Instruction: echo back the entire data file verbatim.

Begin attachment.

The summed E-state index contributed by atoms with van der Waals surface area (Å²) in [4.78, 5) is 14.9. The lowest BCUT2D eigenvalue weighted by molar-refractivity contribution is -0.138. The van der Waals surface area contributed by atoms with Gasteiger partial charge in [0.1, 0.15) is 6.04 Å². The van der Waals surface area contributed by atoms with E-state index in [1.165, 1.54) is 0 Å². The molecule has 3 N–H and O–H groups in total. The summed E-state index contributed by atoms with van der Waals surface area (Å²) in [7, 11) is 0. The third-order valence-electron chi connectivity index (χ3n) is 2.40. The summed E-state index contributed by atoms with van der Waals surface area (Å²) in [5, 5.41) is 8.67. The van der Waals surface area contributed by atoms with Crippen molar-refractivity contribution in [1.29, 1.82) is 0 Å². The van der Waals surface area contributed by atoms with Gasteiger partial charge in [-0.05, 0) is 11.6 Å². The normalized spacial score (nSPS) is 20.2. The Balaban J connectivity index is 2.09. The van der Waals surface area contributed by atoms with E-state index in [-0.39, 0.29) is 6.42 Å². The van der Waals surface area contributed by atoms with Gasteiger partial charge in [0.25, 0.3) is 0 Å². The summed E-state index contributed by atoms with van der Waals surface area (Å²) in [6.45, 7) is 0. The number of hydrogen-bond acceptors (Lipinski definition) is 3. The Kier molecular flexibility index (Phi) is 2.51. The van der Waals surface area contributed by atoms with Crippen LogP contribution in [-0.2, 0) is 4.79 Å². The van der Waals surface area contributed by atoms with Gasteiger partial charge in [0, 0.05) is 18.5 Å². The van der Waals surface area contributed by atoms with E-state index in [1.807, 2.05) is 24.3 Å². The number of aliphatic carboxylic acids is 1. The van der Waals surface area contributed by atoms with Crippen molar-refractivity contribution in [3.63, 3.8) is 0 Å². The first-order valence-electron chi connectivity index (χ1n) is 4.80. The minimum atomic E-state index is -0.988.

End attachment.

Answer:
The summed E-state index contributed by atoms with van der Waals surface area (Å²) in [4.78, 5) is 14.9. The lowest BCUT2D eigenvalue weighted by molar-refractivity contribution is -0.138. The van der Waals surface area contributed by atoms with Gasteiger partial charge in [0.1, 0.15) is 6.04 Å². The van der Waals surface area contributed by atoms with E-state index in [1.165, 1.54) is 0 Å². The molecule has 3 N–H and O–H groups in total. The summed E-state index contributed by atoms with van der Waals surface area (Å²) in [7, 11) is 0. The third-order valence-electron chi connectivity index (χ3n) is 2.40. The summed E-state index contributed by atoms with van der Waals surface area (Å²) in [5, 5.41) is 8.67. The van der Waals surface area contributed by atoms with Crippen molar-refractivity contribution in [1.29, 1.82) is 0 Å². The van der Waals surface area contributed by atoms with Gasteiger partial charge in [-0.05, 0) is 11.6 Å². The normalized spacial score (nSPS) is 20.2. The Balaban J connectivity index is 2.09. The van der Waals surface area contributed by atoms with E-state index in [-0.39, 0.29) is 6.42 Å². The van der Waals surface area contributed by atoms with Gasteiger partial charge in [0.25, 0.3) is 0 Å². The summed E-state index contributed by atoms with van der Waals surface area (Å²) in [6.45, 7) is 0. The number of hydrogen-bond acceptors (Lipinski definition) is 3. The Kier molecular flexibility index (Phi) is 2.51. The van der Waals surface area contributed by atoms with Crippen LogP contribution in [-0.2, 0) is 4.79 Å². The van der Waals surface area contributed by atoms with Gasteiger partial charge in [0, 0.05) is 18.5 Å². The van der Waals surface area contributed by atoms with E-state index in [1.807, 2.05) is 24.3 Å². The number of aliphatic carboxylic acids is 1. The van der Waals surface area contributed by atoms with Crippen molar-refractivity contribution in [3.63, 3.8) is 0 Å². The first-order valence-electron chi connectivity index (χ1n) is 4.80. The minimum atomic E-state index is -0.988.